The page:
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Refugees South Korea

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NEWS
September 30, 1999 | SANG-HUN CHOE CHARLES J. HANLEY and MARTHA MENDOZA, ASSOCIATED PRESS
It was a story no one wanted to hear: Early in the Korean War, villagers said, American soldiers machine-gunned hundreds of helpless civilians under a railroad bridge in the South Korean countryside. When the families spoke out, seeking redress, they met only rejection and denial, from the U.S. military and from their own government in Seoul. Now a dozen veterans have spoken too, and support their story with haunting memories from a "forgotten" war.
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NEWS
November 5, 1999 | From Associated Press
A U.S. veteran of the Korean War on Thursday tearfully hugged five survivors of an alleged mass killing of civilian refugees by American soldiers in the early days of the conflict. Former Lt. Edward L. Daily of Clarksville, Tenn., traveled to South Korea to talk to survivors about the incident at No Gun Ri village in July 1950. "Just think of the mental anguish and pain that they have endured over the years. They expressed that today, and I recognized that," Daily said. On Sept.
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NEWS
October 14, 1999 | SANG-HUN CHOE and CHARLES J. HANLEY and MARTHA MENDOZA, ASSOCIATED PRESS
On a single day in August 1950, six weeks into the Korean War, a U.S. general and other Army officers ordered the destruction of two strategic bridges as South Korean refugees streamed across, killing hundreds of civilians, according to former soldiers, Korean witnesses and U.S. military documents. Ex-GIs told of the bridge demolitions and two other incidents, machine-gun and mortar attacks on refugees, during interviews about what happened at No Gun Ri, South Korea, in late July 1950.
NEWS
October 14, 1999 | SANG-HUN CHOE and CHARLES J. HANLEY and MARTHA MENDOZA, ASSOCIATED PRESS
On a single day in August 1950, six weeks into the Korean War, a U.S. general and other Army officers ordered the destruction of two strategic bridges as South Korean refugees streamed across, killing hundreds of civilians, according to former soldiers, Korean witnesses and U.S. military documents. Ex-GIs told of the bridge demolitions and two other incidents, machine-gun and mortar attacks on refugees, during interviews about what happened at No Gun Ri, South Korea, in late July 1950.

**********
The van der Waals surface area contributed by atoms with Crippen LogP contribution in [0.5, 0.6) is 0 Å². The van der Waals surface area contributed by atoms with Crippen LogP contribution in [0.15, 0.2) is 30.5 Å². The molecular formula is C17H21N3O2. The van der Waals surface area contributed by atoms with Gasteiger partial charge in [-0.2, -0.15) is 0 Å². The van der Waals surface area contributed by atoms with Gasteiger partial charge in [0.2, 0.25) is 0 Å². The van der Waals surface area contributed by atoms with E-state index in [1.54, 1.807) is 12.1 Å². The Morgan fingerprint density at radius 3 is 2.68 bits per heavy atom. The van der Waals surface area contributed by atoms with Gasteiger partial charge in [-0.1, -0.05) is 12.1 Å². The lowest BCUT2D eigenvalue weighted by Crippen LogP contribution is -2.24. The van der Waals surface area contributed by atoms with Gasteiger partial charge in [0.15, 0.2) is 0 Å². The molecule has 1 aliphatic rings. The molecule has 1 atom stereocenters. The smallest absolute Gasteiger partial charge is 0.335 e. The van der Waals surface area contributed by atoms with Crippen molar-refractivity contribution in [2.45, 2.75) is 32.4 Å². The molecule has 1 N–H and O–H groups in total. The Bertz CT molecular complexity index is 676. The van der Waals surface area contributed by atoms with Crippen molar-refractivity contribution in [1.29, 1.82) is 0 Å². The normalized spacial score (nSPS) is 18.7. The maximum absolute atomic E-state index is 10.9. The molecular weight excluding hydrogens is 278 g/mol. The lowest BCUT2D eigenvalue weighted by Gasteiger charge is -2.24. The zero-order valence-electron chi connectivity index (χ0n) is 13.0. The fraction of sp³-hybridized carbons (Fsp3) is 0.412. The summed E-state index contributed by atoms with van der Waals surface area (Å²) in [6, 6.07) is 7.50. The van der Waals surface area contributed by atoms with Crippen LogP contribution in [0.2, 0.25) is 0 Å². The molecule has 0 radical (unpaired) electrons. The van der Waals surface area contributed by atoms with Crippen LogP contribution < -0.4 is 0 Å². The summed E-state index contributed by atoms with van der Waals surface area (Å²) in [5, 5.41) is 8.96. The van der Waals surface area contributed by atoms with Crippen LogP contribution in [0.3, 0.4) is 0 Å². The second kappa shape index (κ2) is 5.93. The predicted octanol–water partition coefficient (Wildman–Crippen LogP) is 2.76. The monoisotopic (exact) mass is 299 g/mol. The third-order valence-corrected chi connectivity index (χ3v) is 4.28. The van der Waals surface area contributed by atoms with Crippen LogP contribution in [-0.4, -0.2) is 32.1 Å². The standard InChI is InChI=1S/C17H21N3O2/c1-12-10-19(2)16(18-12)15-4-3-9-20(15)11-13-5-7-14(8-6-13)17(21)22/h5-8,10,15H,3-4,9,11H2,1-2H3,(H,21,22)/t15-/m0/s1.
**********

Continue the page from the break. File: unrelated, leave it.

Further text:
NEWS
November 5, 1999 | From Associated Press
A U.S. veteran of the Korean War on Thursday tearfully hugged five survivors of an alleged mass killing of civilian refugees by American soldiers in the early days of the conflict. Former Lt. Edward L. Daily of Clarksville, Tenn., traveled to South Korea to talk to survivors about the incident at No Gun Ri village in July 1950. "Just think of the mental anguish and pain that they have endured over the years. They expressed that today, and I recognized that," Daily said. On Sept.
WORLD
August 23, 2004 | From Times Wire Reports
North Korea denounced South Korean authorities as "wicked terrorists" for orchestrating an airlift of 468 North Korean defectors and said the move was part of a plot to bring down the communist regime. Commenting on last month's operation to bring the refugees to South Korea from Vietnam, the North's official news agency said the defectors had been abducted and should be returned to the North. Seoul says the airlift was a humanitarian gesture.
CALIFORNIA | LOCAL
May 21, 2006 | Valerie Reitman, Times Staff Writer
Six North Korean defectors -- the first refugees the U.S. has admitted from the totalitarian nation -- arrived in Southern California on Saturday bearing accounts of famine, sexual enslavement, torture and repression. The group was met at Los International Airport by leaders of four large Korean congregations in Southern California, all members of the Korean Church Coalition, which has pushed the government to take in North Korean refugees.
NEWS
May 27, 1996 | JIM MANN
In a way, the North Koreans are like the "freemen" in Montana. Maybe they should be called the "un-freemen." The un-freemen are holed up on their Pyongyang ranch, trying to escape from being called to account for their numerous transgressions. They are surrounded and friendless. Looking on from outside, the Americans, South Koreans and Japanese are wringing their hands, trying to decide how to get them out. Should we cut off the power?
NEWS
September 30, 1999 | SANG-HUN CHOE CHARLES J. HANLEY and MARTHA MENDOZA, ASSOCIATED PRESS
It was a story no one wanted to hear: Early in the Korean War, villagers said, American soldiers machine-gunned hundreds of helpless civilians under a railroad bridge in the South Korean countryside. When the families spoke out, seeking redress, they met only rejection and denial, from the U.S. military and from their own government in Seoul. Now a dozen veterans have spoken too, and support their story with haunting memories from a "forgotten" war.
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